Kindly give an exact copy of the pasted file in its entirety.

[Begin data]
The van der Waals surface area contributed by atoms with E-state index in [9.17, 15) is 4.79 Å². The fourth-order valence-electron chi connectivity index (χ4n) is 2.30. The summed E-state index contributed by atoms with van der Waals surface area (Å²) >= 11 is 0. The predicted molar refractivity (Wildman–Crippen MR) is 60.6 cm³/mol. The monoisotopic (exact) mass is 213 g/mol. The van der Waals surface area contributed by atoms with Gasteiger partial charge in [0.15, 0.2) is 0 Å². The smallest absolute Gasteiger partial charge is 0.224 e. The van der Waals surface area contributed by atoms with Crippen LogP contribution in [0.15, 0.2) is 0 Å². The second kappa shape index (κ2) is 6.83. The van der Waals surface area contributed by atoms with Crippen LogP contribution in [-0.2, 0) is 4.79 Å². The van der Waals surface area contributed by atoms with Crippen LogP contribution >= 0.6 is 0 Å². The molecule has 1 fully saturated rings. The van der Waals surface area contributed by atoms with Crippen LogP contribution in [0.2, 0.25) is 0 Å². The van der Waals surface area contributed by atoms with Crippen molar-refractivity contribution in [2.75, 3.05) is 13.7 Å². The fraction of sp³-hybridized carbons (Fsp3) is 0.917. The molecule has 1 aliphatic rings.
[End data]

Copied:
The van der Waals surface area contributed by atoms with E-state index in [9.17, 15) is 4.79 Å². The fourth-order valence-electron chi connectivity index (χ4n) is 2.30. The summed E-state index contributed by atoms with van der Waals surface area (Å²) >= 11 is 0. The predicted molar refractivity (Wildman–Crippen MR) is 60.6 cm³/mol. The monoisotopic (exact) mass is 213 g/mol. The van der Waals surface area contributed by atoms with Gasteiger partial charge in [0.15, 0.2) is 0 Å². The smallest absolute Gasteiger partial charge is 0.224 e. The van der Waals surface area contributed by atoms with Crippen LogP contribution in [0.15, 0.2) is 0 Å². The second kappa shape index (κ2) is 6.83. The van der Waals surface area contributed by atoms with Crippen LogP contribution in [-0.2, 0) is 4.79 Å². The van der Waals surface area contributed by atoms with Crippen LogP contribution >= 0.6 is 0 Å². The molecule has 1 fully saturated rings. The van der Waals surface area contributed by atoms with Crippen LogP contribution in [0.2, 0.25) is 0 Å². The van der Waals surface area contributed by atoms with Crippen molar-refractivity contribution in [2.75, 3.05) is 13.7 Å². The fraction of sp³-hybridized carbons (Fsp3) is 0.917. The molecule has 1 aliphatic rings.